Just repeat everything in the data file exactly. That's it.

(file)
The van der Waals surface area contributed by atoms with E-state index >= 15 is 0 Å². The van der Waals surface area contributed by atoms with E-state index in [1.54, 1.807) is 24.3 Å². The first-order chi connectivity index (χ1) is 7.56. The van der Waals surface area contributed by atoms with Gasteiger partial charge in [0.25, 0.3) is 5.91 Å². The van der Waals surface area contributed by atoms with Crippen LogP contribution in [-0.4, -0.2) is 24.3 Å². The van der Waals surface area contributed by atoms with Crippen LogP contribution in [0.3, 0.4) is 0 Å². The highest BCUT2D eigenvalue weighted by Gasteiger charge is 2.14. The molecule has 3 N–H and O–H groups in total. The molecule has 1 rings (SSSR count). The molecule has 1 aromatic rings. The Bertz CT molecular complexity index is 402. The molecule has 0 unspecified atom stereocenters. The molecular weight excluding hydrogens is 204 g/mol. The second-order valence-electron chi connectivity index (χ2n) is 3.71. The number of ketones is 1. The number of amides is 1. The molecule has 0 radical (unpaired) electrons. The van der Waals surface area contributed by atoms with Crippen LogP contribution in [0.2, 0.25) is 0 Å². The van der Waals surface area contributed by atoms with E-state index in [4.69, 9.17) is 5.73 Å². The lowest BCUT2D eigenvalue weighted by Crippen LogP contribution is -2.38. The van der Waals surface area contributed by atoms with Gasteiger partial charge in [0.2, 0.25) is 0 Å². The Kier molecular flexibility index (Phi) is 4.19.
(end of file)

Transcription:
The van der Waals surface area contributed by atoms with E-state index >= 15 is 0 Å². The van der Waals surface area contributed by atoms with E-state index in [1.54, 1.807) is 24.3 Å². The first-order chi connectivity index (χ1) is 7.56. The van der Waals surface area contributed by atoms with Gasteiger partial charge in [0.25, 0.3) is 5.91 Å². The van der Waals surface area contributed by atoms with Crippen LogP contribution in [-0.4, -0.2) is 24.3 Å². The van der Waals surface area contributed by atoms with Crippen LogP contribution in [0.3, 0.4) is 0 Å². The highest BCUT2D eigenvalue weighted by Gasteiger charge is 2.14. The molecule has 3 N–H and O–H groups in total. The molecule has 1 rings (SSSR count). The molecule has 1 aromatic rings. The Bertz CT molecular complexity index is 402. The molecule has 0 unspecified atom stereocenters. The molecular weight excluding hydrogens is 204 g/mol. The second-order valence-electron chi connectivity index (χ2n) is 3.71. The number of ketones is 1. The number of amides is 1. The molecule has 0 radical (unpaired) electrons. The van der Waals surface area contributed by atoms with Crippen LogP contribution in [0.2, 0.25) is 0 Å². The van der Waals surface area contributed by atoms with E-state index in [4.69, 9.17) is 5.73 Å². The lowest BCUT2D eigenvalue weighted by Crippen LogP contribution is -2.38. The van der Waals surface area contributed by atoms with Gasteiger partial charge in [0.2, 0.25) is 0 Å². The Kier molecular flexibility index (Phi) is 4.19.